With one cop story after another proving to be a dud at the box office, Puratchi Thalapathi (Revolutionary Commander) Vishal and his production house, GK Film Corporation have decided to turn tack and go in for what seems to be a rom-com with Theeradha Vilayattu Pillai (taking its name from poet Bharathi's song).
With three heroines to supplement the romance angle and Yuvan Shankar Raja tuning the music, here's what the Tamil album has to offer.
Yuvan's introduction is just that, a chance for the composer to make his own mark in the album, complete with unintelligible phrases and a heavy shot of synthesized music, a-la the eighties. It ends before you've even begun to listen to it.
The rhythm sounds definitely like the opening of Billa's signature tune, complete with a burst of instrumental music. Poo Mudhal Penn Varai starts with Yuvan Shankar Raja himself lending his voice to Pa Vijay's verses, liberally shot with English phrases. The words themselves try to be different; assuring you of the hero's instinct to go after the best, from apples to jeans and naturally, women. The music, on the other hand, seems laid back, downright monotonous and makes you yawn before a minute has gone by.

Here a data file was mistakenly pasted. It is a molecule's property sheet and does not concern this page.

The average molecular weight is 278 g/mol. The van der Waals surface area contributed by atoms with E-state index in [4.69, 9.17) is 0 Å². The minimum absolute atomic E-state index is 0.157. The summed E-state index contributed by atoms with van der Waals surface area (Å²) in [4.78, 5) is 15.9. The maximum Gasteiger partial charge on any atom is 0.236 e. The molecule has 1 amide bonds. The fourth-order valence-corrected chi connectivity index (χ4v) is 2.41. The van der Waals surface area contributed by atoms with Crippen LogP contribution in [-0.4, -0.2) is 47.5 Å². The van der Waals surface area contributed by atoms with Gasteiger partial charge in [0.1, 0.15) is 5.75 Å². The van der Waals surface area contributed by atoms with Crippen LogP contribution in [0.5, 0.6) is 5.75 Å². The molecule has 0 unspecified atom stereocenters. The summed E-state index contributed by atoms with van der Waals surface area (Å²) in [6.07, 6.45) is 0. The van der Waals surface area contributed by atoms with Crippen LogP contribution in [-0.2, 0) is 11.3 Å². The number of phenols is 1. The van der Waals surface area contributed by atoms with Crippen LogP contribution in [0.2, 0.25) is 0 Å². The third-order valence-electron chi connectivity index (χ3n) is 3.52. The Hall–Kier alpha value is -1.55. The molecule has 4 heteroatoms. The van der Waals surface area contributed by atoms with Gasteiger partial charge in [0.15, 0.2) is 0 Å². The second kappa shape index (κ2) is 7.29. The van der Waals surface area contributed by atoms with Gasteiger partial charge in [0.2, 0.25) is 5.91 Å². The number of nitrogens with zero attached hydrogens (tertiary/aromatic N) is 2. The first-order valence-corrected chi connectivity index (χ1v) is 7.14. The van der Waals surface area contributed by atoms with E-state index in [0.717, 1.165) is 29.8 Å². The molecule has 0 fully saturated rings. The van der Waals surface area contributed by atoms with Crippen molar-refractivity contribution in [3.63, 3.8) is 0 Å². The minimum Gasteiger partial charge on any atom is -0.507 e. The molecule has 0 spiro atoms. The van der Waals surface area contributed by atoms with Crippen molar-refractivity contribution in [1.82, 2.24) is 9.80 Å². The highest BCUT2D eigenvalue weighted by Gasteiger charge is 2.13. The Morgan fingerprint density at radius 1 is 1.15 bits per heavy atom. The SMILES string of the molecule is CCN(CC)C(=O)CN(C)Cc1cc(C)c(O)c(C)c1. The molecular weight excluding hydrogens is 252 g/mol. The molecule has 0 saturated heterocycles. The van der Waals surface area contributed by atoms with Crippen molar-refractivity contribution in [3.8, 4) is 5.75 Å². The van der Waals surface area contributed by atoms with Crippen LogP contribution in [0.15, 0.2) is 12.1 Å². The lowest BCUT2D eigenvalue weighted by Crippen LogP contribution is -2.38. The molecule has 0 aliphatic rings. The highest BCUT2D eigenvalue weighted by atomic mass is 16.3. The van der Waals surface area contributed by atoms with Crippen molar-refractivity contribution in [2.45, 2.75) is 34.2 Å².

Pan Bundy delivers the rap sequence which begins En Jannal Vandha, rendered by Roshni, Priya and Divya. It sounds as though you're standing under a waterfall, or swimming in a lake, at the very least. Despite sounding like Etho Seigirai from Vamanan, it does have its moments particularly the pallavi. "So what!" yell the ladies in the refrain to this song that turns mundane in the charanam, sprinkled with rap again. The interlude surprises you with its sudden burst of ethnic music but it resembles the Aegan number so much that you lose interest pretty soon.
Theeratha Vilaiyattu Pillai -- The theme song, around which the movie revolves, has been penned, appropriately enough, by Vaali and sung by Andrea (who does justice to the song), Tanvi, Vinaitha and Ranjith. The song itself, describes the (ordinary) exploits of a Casanova, to a rhythm that seems straight of one of ABBA's hits. It almost looks like Yuvan simply added a boatload of instrumental music to make-up for the distinct lack of melody.
It seems like a door creaking, or a ship wrecking accompanied by string instruments and a rather ominous booming, as Vinaitha lifts her voice to hum a snatch of classical music to begin En Aasai Ethiraliye. Vijay Yesudas picks up where she leaves off. There's a welcome shot of mild anguish lacing the romantic number, penned by Pa Vijay. You can just visualise the song: it's meant to be a face-off between the man and woman -- not exactly new, but of all the previous numbers, this one promises some variations, and is appealing.
Ranjith takes up the vocal reins for Oru Punnagai Thane, yet another romantic number, set to a steady pace, interspersed with synthesized music. Despite the rather neat instrumental arrangement during the interludes, the charanam sounds depressingly flat. The pallavi is probably the best part of this number.
For someone who tries to introduce something new in each of his albums, Yuvan barely tries here. It looks like he seriously needs to find his groove.